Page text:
Please submit the following materials electronically to the program director, Rev. Jessica Hawkinson at firstname.lastname@example.org by November 1, 2017
- A letter of application that expresses your interest for this program and outlines your strengths and qualifications.
- A curriculum vitae. Please include three references.
Deadline: December 7, 2017
The National Academies of Sciences, Engineering, and Medicine is accepting applications for the 2018 Ford Foundation Fellowships Programs for Achieving Excellence in College and University Teaching. Full eligibility information and online applications are available on our website.
Through its Fellowship Programs, the Ford Foundation seeks to increase the diversity of the nation's college and university faculties by increasing their ethnic and racial diversity, to maximize the educational benefits of diversity, and to increase the number of professors who can and will use diversity as a resource for enriching the education of all students.
• U.S. citizens, nationals, permanent residents (holders of a Permanent Resident Card), or individuals granted deferred action status under the Deferred Action for Childhood Arrivals Program (DACA) program, and political asylees and refugees regardless of race, national origin, religion, gender, age, disability, or sexual orientation
• Individuals planning a career in teaching and research at the college or university level in a research-based filed of science, social science or humanities
• Predoctoral--$24,000 per year for three years
• Dissertation--$25,000 for one year
• Postdoctoral--$45,000 for one year
Awardees will have expenses paid to attend at least one Conference of Ford Fellows. Approximately 65 predoctoral, 36 dissertation, and 24 postdoctoral fellowships will be awarded.
Application Deadline Dates:
• Predoctoral: December 14, 2017 (5:00 PM EST)
• Dissertation: December 7, 2017 (5:00 PM EST)
• Postdoctoral: December 7, 2017 (5:00 PM EST)
Supplementary Materials receipt deadline for submitted applications is January 9, 2018 (5:00 PM EST)
For more information and to apply online:
The Department of Religion at CGU was recently awarded a preparing future faculty grant from the Wabash Center for a term of two years (2017-2019). During these two years, we will make awards to 6-10 Wabash fellows who will have the opportunity to be mentored by one of the religious studies faculty from the five undergraduate Claremont colleges. Fellows will meet regularly with their faculty mentor in the fall, participate in CGU’s own PFF (preparing future faculty) program, and in the spring work with their faculty mentor and their students in a specific class. If you would like to be considered for a Wabash fellow position, please submit your CV and a cover letter describing your interest in the program to the co-directors, Cynthia Eller (email@example.com) and Erika Dyson (firstname.lastname@example.org). Wabash fellows will receive an honorarium of $1750 during the spring semester of their fellowship year. Please keep an eye out for future announcements, as we will be running a fall pedagogy workshop in mid to late September (date TBD), bringing together 5C faculty and CGU graduate students to discuss the art of teaching.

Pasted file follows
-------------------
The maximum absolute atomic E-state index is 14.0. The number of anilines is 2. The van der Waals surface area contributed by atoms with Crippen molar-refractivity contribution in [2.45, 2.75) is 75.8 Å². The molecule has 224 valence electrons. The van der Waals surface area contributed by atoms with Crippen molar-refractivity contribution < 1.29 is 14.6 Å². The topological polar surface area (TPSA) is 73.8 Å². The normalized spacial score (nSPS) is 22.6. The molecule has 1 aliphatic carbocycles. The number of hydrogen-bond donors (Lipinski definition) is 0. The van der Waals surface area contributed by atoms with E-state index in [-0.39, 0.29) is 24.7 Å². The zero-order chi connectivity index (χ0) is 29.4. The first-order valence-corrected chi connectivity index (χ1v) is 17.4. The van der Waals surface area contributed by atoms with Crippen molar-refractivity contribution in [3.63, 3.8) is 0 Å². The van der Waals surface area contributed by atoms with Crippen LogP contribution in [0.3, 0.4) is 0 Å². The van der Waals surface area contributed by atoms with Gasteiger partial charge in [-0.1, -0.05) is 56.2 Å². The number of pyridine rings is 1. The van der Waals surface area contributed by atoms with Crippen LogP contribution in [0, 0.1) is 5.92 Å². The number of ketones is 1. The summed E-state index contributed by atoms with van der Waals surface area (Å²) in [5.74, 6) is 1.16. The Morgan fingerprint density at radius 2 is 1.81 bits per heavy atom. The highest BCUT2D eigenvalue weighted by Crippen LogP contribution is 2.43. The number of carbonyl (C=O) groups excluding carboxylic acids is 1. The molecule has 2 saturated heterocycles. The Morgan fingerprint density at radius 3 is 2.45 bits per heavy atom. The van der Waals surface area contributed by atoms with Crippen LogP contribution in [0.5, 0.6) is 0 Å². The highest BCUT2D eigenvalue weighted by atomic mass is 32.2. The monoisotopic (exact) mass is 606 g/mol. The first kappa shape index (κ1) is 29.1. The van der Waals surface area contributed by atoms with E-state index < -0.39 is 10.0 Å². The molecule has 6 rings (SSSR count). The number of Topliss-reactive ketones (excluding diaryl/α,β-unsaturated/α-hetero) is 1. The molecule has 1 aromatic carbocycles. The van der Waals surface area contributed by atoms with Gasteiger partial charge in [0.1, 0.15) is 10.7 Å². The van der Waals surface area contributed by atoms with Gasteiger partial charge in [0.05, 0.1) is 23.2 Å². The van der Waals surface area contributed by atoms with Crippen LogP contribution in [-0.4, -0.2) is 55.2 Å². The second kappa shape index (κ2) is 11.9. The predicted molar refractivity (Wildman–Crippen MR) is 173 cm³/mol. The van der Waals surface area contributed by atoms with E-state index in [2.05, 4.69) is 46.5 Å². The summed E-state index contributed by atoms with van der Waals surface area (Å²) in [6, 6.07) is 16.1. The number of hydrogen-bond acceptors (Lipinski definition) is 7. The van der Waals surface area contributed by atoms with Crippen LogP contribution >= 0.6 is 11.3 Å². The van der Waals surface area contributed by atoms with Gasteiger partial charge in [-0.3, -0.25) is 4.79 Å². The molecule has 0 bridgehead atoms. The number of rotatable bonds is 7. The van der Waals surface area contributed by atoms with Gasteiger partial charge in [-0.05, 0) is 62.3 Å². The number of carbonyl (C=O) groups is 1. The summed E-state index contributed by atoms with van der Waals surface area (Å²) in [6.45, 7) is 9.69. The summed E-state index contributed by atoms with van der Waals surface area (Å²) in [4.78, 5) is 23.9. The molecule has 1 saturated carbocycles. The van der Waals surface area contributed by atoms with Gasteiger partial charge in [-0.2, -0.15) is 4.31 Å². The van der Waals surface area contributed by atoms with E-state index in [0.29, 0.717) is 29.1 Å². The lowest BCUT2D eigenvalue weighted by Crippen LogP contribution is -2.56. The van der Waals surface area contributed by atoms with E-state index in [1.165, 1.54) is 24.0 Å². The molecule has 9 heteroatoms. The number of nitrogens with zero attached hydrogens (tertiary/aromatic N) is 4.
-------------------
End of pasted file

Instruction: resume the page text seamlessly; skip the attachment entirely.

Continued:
2017 Grace Berry Award for Women in Graduate Studies / Application Deadline: Friday, May 5, 2017
The Intercollegiate Feminist Center for Teaching, Research & Engagement invites applications for the Grace Berry Award for Women in Graduate Studies for 2017. The award is made possible by a gift to the Intercollegiate Feminist Center for Teaching, Research and Engagement from Pomona College alumna Margarita Lorbeer Horner for the purpose of helping women at the Claremont Graduate University pursue their education. The gift was made in honor of Grace Berry, founder of the Pomona Valley Branch of the American Association of University Women in 1918. Grace Berry was a faculty member at Pomona College and dorm mother of the Sumner women’s dorm there.
Application Deadline: May 5, 2017
The annual award is $500.00.
Applications must be received at the Intercollegiate Feminist Center for Teaching, Research and Engagement (Vita Nova 107, Scripps College) by Friday, May 5, 2017. Applications, including recommendation forms and letters of recommendations MUST BE SIGNED. E-mail letters of recommendation will not be accepted unless they are sent by the recommender and are signed (and must be received by the due date). Please refer to the checklist on page two of the application when completing your application. No exceptions will be made.
A Word version of the application is below.
Contact Marney Martin at email@example.com if you have any questions.
Please visit the Scripps College on-line campus map to locate Vita Nova Hall: http://colleges.claremont.edu/ifc/contact-us/.
2017-2018-application.doc-1.docx (27.34 KB)
Claremont Colleges Library seeks students for a grant-funded digitization project!
Students – are you . . .
1) interested in working with historical documents, archival materials, and primary sources?
2) interested in describing online materials for researchers?